“All Good Architecture Leaks.”
This phrase was quoted to Kaz by the design architect on a multi-million dollar construction job, which just experienced 15 rain water intrusions. The rainy season came early this year, and made it worthwhile to muse over some peculiar quotes from famous architects, such as Frank Lloyd Wright’s. “If the roof doesn’t leak, the architect hasn’t been creative enough.“
This and other quotes from famous architects and comments received in response (after the paper titled “All Good Architecture Leaks ,Witticism or word of wisdom?” authored by Ævar Hardarson, PhD) should help you realize that your architect’s goals may be different than yours if you are the average architect’s client. The building performance is probably very important for you. However, it may be not so much to your architect.
In a recent survey titled “Elementary Scientific Literacy for Architects,” 45% of respondents answered incorrectly to basic questions such as whether the wind pushes or sucks on building walls, and how it would change if the wind blew faster. Traditionally, architects concentrate on intangible, programmatic, and economic criteria of buildings, as opposed to their tangible functionality. The architectural curricula are effectively void of sciences and technology, and a building performance is not one of obligations of an architect under the average architect-owner agreement. The typical contracts (e.g., AIA B141 “Standard Form of Agreement Between Owner and Architect (…)” contains no language making an architect directly responsible for the building performance. However, it contains a requirement to comply with pertinent laws and regulations. Let’s look at one of them:
IBC 106.1.3: Exterior Wall Envelope: “Construction Documents for all buildings shall describe the exterior wall envelope in sufficient detail to determine compliance with this code. The construction documents shall provide details of the exterior wall envelope as required, including flashing, intersections with dissimilar materials, corners, end details, control joints, intersections at roof, eaves, or parapets, means of drainage, water-resistive membrane, and details around openings. The construction documents shall include manufacturer’s installation instructions that provide supporting documentation that the proposed penetration and opening details described in the construction documents maintain the weather resistance of the exterior wall envelope. The supporting documentation shall fully describe the exterior wall system which was tested, where applicable, as well as the test procedure used.”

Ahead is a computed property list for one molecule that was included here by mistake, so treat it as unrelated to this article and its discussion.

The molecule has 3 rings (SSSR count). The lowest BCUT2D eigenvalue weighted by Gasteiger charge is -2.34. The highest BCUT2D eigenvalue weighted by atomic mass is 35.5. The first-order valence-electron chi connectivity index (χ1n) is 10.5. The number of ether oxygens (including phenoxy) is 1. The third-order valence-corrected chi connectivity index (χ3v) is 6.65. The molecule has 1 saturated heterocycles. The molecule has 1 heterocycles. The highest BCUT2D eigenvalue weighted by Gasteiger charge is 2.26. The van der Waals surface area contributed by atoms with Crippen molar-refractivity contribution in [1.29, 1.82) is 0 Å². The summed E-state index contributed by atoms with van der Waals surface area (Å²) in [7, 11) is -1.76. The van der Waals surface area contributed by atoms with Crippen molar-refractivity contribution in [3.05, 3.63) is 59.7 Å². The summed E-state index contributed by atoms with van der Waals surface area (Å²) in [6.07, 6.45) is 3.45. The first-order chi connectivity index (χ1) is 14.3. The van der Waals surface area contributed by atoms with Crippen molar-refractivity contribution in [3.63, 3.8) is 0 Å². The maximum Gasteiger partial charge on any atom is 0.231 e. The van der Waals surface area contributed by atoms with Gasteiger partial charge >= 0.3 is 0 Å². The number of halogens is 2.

The above quote comes from the building code adopted in many states. Let us know if you ever see an architectural set complying with this language; this would be a great occasion to celebrate. How about some federal regulations which are less conspicuous and clear? You guessed it, they seldom get implemented, feeding a narrow niche of busy forensic architectural specialists helping owners recoup some of their losses from architects.
So, how the average architects deal with building performance? The answer is: they delegate it. If you are an owner, you may be surprised to learn that the average architect often delegates this responsibility to contractors. It explains why contractors charge so much. It is called a “delegated design” in architectural specifications which shift the design and engineering to the contractors. The results may vary.
Contractors are dexterous and knowledgeable in their specific trades, but they cannot possibly design transitions between other trades without stepping on each other’s toes. The challenging task requires an intimate knowledge of intestines of proprietary systems adjacent to the details, as well as principles of building physics and building codes as they apply to the enclosures, and it often requires deep-reaching changes to the architecture. How about general contractors? For once, they are typically the least technically-savvy party at a job. Also, unless they hire a licensed design professional, they may be accused of an unauthorized practice of architecture and engineering. And, last but not least, they simply prefer not to volunteer for the responsibility and liability associated with the riskiest building enclosure details. And so the details remain unsolved and are produced as such in the field with known results: 15 leak locations in a single rain. Hmmm.
So why we may still need right-brained architects? Here is the webpage explaining why. Making buildings leak-resistant is the job of facade engineers.
If you are interested in further reading, we invite you to read three paragraphs on our webpage: “The question to ask your architect.” and “Funny Architects” at http://b-e-c.us/about.html#question, and “All Good Architecture Leaks.” at http://b-e-c.us/index.html. We also have a webpage dedicated to rainwater intrusion testing and investigations. http://b-e-c.us/leak.html and a YouTube video clips:
You may also be interested in our posts about Spearin Doctrine.
Here is an honest response we received to this post:
“Drop me from your mailing list. I would never attend one of your presentations or seminars. We often employ Building Skin Integrity Consultants as a part of our constructability review with the contractor and wall mock-up testing as well but I would never hire you as it appears that you seek to make a living by breaking the bones of the Architectural Profession. Why don’t you just try to sell what you do without degrading others?”
R. Jeff Sims, AIA
Sims Architectural Studio, Inc.
Birmingham, Alabama 35233